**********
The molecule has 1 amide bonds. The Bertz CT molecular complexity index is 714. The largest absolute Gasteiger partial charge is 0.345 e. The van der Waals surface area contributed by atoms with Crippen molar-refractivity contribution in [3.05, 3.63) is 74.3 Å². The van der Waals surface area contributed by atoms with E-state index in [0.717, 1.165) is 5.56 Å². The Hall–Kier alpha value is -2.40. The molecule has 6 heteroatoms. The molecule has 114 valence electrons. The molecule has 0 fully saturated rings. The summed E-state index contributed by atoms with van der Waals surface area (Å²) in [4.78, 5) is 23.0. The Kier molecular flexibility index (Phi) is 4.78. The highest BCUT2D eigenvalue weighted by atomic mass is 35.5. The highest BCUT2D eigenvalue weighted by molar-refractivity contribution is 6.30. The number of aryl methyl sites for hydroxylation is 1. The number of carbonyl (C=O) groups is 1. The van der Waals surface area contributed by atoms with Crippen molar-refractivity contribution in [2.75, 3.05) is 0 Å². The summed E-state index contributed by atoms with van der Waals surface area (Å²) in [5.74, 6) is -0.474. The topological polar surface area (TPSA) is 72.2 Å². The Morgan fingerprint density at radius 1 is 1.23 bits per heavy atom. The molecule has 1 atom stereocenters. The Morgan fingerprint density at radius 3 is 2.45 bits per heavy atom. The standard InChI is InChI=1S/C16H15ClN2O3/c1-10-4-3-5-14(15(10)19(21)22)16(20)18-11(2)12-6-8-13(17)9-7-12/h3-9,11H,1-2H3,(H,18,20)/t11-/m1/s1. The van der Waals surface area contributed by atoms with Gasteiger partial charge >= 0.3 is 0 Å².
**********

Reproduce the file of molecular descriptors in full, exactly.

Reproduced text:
The molecule has 1 amide bonds. The Bertz CT molecular complexity index is 714. The largest absolute Gasteiger partial charge is 0.345 e. The van der Waals surface area contributed by atoms with Crippen molar-refractivity contribution in [3.05, 3.63) is 74.3 Å². The van der Waals surface area contributed by atoms with E-state index in [0.717, 1.165) is 5.56 Å². The Hall–Kier alpha value is -2.40. The molecule has 6 heteroatoms. The molecule has 114 valence electrons. The molecule has 0 fully saturated rings. The summed E-state index contributed by atoms with van der Waals surface area (Å²) in [4.78, 5) is 23.0. The Kier molecular flexibility index (Phi) is 4.78. The highest BCUT2D eigenvalue weighted by atomic mass is 35.5. The highest BCUT2D eigenvalue weighted by molar-refractivity contribution is 6.30. The number of aryl methyl sites for hydroxylation is 1. The number of carbonyl (C=O) groups is 1. The van der Waals surface area contributed by atoms with Crippen molar-refractivity contribution in [2.75, 3.05) is 0 Å². The summed E-state index contributed by atoms with van der Waals surface area (Å²) in [5.74, 6) is -0.474. The topological polar surface area (TPSA) is 72.2 Å². The Morgan fingerprint density at radius 1 is 1.23 bits per heavy atom. The molecule has 1 atom stereocenters. The Morgan fingerprint density at radius 3 is 2.45 bits per heavy atom. The standard InChI is InChI=1S/C16H15ClN2O3/c1-10-4-3-5-14(15(10)19(21)22)16(20)18-11(2)12-6-8-13(17)9-7-12/h3-9,11H,1-2H3,(H,18,20)/t11-/m1/s1. The van der Waals surface area contributed by atoms with Gasteiger partial charge >= 0.3 is 0 Å².